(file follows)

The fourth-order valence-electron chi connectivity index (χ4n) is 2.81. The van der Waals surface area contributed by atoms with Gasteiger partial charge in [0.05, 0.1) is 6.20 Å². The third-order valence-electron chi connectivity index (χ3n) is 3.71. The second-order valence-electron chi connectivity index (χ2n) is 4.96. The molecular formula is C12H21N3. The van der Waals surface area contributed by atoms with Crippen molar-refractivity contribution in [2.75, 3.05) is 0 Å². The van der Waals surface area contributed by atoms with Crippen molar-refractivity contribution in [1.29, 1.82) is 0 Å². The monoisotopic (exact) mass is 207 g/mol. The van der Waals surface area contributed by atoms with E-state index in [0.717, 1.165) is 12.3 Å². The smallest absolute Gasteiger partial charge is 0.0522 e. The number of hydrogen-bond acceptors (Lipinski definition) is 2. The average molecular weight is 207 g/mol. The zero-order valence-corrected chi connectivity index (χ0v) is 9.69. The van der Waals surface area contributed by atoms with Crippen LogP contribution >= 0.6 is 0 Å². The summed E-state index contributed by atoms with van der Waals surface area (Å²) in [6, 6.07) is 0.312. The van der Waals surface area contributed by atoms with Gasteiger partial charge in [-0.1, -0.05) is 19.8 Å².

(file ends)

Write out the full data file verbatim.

The fourth-order valence-electron chi connectivity index (χ4n) is 2.81. The van der Waals surface area contributed by atoms with Gasteiger partial charge in [0.05, 0.1) is 6.20 Å². The third-order valence-electron chi connectivity index (χ3n) is 3.71. The second-order valence-electron chi connectivity index (χ2n) is 4.96. The molecular formula is C12H21N3. The van der Waals surface area contributed by atoms with Crippen molar-refractivity contribution in [2.75, 3.05) is 0 Å². The van der Waals surface area contributed by atoms with Crippen molar-refractivity contribution in [1.29, 1.82) is 0 Å². The monoisotopic (exact) mass is 207 g/mol. The van der Waals surface area contributed by atoms with E-state index in [0.717, 1.165) is 12.3 Å². The smallest absolute Gasteiger partial charge is 0.0522 e. The number of hydrogen-bond acceptors (Lipinski definition) is 2. The average molecular weight is 207 g/mol. The zero-order valence-corrected chi connectivity index (χ0v) is 9.69. The van der Waals surface area contributed by atoms with Crippen LogP contribution >= 0.6 is 0 Å². The summed E-state index contributed by atoms with van der Waals surface area (Å²) in [6, 6.07) is 0.312. The van der Waals surface area contributed by atoms with Gasteiger partial charge in [-0.1, -0.05) is 19.8 Å².